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Kings and Queens
Pale gold rays of light filter down through the spring green leaves of the canopy. The leaves flutter in the wind’s gentle breeze, whispering secrets of another time. Warmth caresses his face as he gazes skyward. Around him the slim trunks of faded brown trees that make up the woods tower high above his head and cling to each other with entangled branches.
The cotton of his loose, creamy shirt brushes against his sun-tanned skin in time with the breeze. Contentment ripples through him. The sun streaks his hair gold. His legs dangle over the edge of the structure built in and amongst the trees, pushing through empty air. The northern sides of the wooden logs are sanded down, smooth on his palms, but if he reaches underneath he can run his fingers over the rough. Memories surge.
They’d built this kingdom in the springtime, and treasured it summer, autumn, winter, always. He did all the heavy lifting, his shirt sticking to his back with sweat, while she watched from the ground, shouting up encouragements, sipping on fizzy lemonade. Even now, he can close his eyes and remember the way her eyes sparkled when she said hard yakka was not her forte, not one bit, not at all. Muscles developed where before there was nought but skin and bones, thanks to her.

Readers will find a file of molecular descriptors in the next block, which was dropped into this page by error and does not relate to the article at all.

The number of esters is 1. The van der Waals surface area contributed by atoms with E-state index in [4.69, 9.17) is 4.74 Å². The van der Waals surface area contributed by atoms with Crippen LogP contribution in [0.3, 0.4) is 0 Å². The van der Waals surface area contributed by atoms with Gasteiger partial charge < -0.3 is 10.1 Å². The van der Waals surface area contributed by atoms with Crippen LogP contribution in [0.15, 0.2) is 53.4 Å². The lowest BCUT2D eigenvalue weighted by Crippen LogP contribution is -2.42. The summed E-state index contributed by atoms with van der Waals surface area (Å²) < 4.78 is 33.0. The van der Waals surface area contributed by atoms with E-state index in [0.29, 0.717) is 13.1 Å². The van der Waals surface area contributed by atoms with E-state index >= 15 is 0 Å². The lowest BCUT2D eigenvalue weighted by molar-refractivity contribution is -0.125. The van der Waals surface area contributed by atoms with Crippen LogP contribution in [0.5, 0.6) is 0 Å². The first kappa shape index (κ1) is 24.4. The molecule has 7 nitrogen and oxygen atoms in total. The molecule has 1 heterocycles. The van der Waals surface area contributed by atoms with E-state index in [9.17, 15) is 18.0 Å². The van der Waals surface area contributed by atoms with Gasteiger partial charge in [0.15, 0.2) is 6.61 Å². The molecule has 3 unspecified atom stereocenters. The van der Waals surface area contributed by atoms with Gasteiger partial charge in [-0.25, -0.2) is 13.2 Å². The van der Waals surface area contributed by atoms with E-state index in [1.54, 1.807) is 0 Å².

She made him strong. She made him weak.
“Best friends,” they whispered together in the dead of night, under the full moon. A picnic blanket scratching their bare legs. Her eyes bright fiery sparks. His racing pulse making it hard to hear her low, smooth voice. Their promise to each other. “Forever.”
They grew up together, their lives as entwined as the rose vines on the façade of an crumbling cottage. Like the fig trees of Angkor Wat, they clung to each other through the maelstrom that was life. He stood by her in the cemetery as she watched her flesh and blood be lowered into the ground. She held his hand when he couldn’t take the taunts, the words, and he was too numb for tears.
In his mind’s eye, the better part of his memories rises to the surface. Racing each other to the very peak of the canopy, pulling themselves up towards the sky with nothing but the strength in their arms. Lying face up on the platform, pointing out constellations and dreaming up some of their own. Staining their fingers with the juice of mulberries. Laughing. Smiling. Loving.
His last memory makes its way forward. Crickets chirping. Fire blazing. Smoke stinging his eyes. She speaks in ellipses and hiccups and slurs; he listens with a closed mind. The words do not compute.
“I’m sorry, I’m sorry, I’m so sorry.” Tears shining in her eyes, on her cheeks. “I wish—”
Wishing is for fools, he hears his heart say. The fire crackles, sparks, and starts to die.
In the now, the future stretches out before his eyes, as bleak as the white-grey of coming rainclouds and endless History exams.
If he looks up, past the leaves, past the clouds, he thinks he’ll see her flying, flying high on her way to a new town, school, life. He is left hidden in the trees in an unknown wood, staring at an empty sky and wishing wishing wishing that the past week had never happened.
He’ll miss her more than he can ever say, and more than he can ever allow himself.
A cloud blocks out the sun. The previously warm breeze turns icy.